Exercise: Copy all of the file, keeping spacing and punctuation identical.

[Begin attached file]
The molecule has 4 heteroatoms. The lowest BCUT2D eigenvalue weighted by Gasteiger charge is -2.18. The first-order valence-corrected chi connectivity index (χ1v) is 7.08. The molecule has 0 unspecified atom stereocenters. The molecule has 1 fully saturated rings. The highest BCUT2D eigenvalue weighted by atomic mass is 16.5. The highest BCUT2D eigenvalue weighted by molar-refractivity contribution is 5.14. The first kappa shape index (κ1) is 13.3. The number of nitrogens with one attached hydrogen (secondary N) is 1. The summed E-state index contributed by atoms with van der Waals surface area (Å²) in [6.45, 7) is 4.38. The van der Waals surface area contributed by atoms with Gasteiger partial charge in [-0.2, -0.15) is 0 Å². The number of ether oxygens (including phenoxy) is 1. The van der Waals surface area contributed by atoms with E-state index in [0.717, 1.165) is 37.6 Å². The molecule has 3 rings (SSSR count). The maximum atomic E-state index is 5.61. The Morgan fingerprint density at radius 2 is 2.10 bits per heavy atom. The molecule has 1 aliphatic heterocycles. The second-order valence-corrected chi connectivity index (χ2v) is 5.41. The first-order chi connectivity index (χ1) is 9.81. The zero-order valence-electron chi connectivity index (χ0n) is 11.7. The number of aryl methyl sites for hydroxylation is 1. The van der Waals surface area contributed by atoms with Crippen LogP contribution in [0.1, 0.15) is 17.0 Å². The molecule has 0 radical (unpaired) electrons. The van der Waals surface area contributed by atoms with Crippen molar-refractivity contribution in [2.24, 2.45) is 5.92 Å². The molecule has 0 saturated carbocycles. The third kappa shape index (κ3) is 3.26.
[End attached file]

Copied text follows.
The molecule has 4 heteroatoms. The lowest BCUT2D eigenvalue weighted by Gasteiger charge is -2.18. The first-order valence-corrected chi connectivity index (χ1v) is 7.08. The molecule has 0 unspecified atom stereocenters. The molecule has 1 fully saturated rings. The highest BCUT2D eigenvalue weighted by atomic mass is 16.5. The highest BCUT2D eigenvalue weighted by molar-refractivity contribution is 5.14. The first kappa shape index (κ1) is 13.3. The number of nitrogens with one attached hydrogen (secondary N) is 1. The summed E-state index contributed by atoms with van der Waals surface area (Å²) in [6.45, 7) is 4.38. The van der Waals surface area contributed by atoms with Gasteiger partial charge in [-0.2, -0.15) is 0 Å². The number of ether oxygens (including phenoxy) is 1. The van der Waals surface area contributed by atoms with E-state index in [0.717, 1.165) is 37.6 Å². The molecule has 3 rings (SSSR count). The maximum atomic E-state index is 5.61. The Morgan fingerprint density at radius 2 is 2.10 bits per heavy atom. The molecule has 1 aliphatic heterocycles. The second-order valence-corrected chi connectivity index (χ2v) is 5.41. The first-order chi connectivity index (χ1) is 9.81. The zero-order valence-electron chi connectivity index (χ0n) is 11.7. The number of aryl methyl sites for hydroxylation is 1. The van der Waals surface area contributed by atoms with Crippen LogP contribution in [0.1, 0.15) is 17.0 Å². The molecule has 0 radical (unpaired) electrons. The van der Waals surface area contributed by atoms with Crippen molar-refractivity contribution in [2.24, 2.45) is 5.92 Å². The molecule has 0 saturated carbocycles. The third kappa shape index (κ3) is 3.26.